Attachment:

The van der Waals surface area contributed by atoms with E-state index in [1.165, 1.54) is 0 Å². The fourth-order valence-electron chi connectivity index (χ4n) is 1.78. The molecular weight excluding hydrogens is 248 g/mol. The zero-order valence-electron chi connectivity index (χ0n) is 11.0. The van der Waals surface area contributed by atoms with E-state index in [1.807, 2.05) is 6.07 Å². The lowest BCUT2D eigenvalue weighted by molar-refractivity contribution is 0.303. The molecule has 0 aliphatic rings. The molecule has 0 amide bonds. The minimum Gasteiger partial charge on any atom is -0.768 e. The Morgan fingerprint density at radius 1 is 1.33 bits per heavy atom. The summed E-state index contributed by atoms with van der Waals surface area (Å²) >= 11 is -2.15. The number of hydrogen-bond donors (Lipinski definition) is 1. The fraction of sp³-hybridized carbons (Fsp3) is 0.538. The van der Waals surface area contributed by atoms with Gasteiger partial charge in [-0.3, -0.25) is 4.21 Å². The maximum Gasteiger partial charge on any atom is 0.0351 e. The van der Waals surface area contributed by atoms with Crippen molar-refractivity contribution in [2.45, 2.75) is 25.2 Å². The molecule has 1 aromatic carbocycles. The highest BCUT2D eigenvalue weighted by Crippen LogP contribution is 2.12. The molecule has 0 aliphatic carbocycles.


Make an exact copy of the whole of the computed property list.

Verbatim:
The van der Waals surface area contributed by atoms with E-state index in [1.165, 1.54) is 0 Å². The fourth-order valence-electron chi connectivity index (χ4n) is 1.78. The molecular weight excluding hydrogens is 248 g/mol. The zero-order valence-electron chi connectivity index (χ0n) is 11.0. The van der Waals surface area contributed by atoms with E-state index in [1.807, 2.05) is 6.07 Å². The lowest BCUT2D eigenvalue weighted by molar-refractivity contribution is 0.303. The molecule has 0 aliphatic rings. The molecule has 0 amide bonds. The minimum Gasteiger partial charge on any atom is -0.768 e. The Morgan fingerprint density at radius 1 is 1.33 bits per heavy atom. The summed E-state index contributed by atoms with van der Waals surface area (Å²) >= 11 is -2.15. The number of hydrogen-bond donors (Lipinski definition) is 1. The fraction of sp³-hybridized carbons (Fsp3) is 0.538. The van der Waals surface area contributed by atoms with Gasteiger partial charge in [-0.3, -0.25) is 4.21 Å². The maximum Gasteiger partial charge on any atom is 0.0351 e. The van der Waals surface area contributed by atoms with Crippen molar-refractivity contribution in [2.45, 2.75) is 25.2 Å². The molecule has 1 aromatic carbocycles. The highest BCUT2D eigenvalue weighted by Crippen LogP contribution is 2.12. The molecule has 0 aliphatic carbocycles.